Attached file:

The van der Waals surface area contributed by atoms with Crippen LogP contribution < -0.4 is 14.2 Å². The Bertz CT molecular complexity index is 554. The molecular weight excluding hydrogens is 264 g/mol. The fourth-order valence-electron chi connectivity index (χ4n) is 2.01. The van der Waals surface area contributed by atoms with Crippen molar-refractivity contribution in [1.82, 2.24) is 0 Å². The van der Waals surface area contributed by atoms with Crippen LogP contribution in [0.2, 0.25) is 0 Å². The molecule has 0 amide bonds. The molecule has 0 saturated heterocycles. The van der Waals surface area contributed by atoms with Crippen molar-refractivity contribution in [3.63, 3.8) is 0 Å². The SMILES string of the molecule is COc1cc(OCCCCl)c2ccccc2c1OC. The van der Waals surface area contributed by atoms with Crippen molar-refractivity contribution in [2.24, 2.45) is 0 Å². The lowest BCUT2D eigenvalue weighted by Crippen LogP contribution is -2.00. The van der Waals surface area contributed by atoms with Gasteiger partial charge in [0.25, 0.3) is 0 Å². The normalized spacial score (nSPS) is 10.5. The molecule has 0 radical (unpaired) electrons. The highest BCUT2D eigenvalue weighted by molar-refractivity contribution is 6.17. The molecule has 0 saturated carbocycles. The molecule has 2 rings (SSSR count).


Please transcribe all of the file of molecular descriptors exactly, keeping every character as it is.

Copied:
The van der Waals surface area contributed by atoms with Crippen LogP contribution < -0.4 is 14.2 Å². The Bertz CT molecular complexity index is 554. The molecular weight excluding hydrogens is 264 g/mol. The fourth-order valence-electron chi connectivity index (χ4n) is 2.01. The van der Waals surface area contributed by atoms with Crippen molar-refractivity contribution in [1.82, 2.24) is 0 Å². The van der Waals surface area contributed by atoms with Crippen LogP contribution in [0.2, 0.25) is 0 Å². The molecule has 0 amide bonds. The molecule has 0 saturated heterocycles. The van der Waals surface area contributed by atoms with Crippen molar-refractivity contribution in [3.63, 3.8) is 0 Å². The SMILES string of the molecule is COc1cc(OCCCCl)c2ccccc2c1OC. The van der Waals surface area contributed by atoms with Crippen molar-refractivity contribution in [2.24, 2.45) is 0 Å². The lowest BCUT2D eigenvalue weighted by Crippen LogP contribution is -2.00. The van der Waals surface area contributed by atoms with Gasteiger partial charge in [0.25, 0.3) is 0 Å². The normalized spacial score (nSPS) is 10.5. The molecule has 0 radical (unpaired) electrons. The highest BCUT2D eigenvalue weighted by molar-refractivity contribution is 6.17. The molecule has 0 saturated carbocycles. The molecule has 2 rings (SSSR count).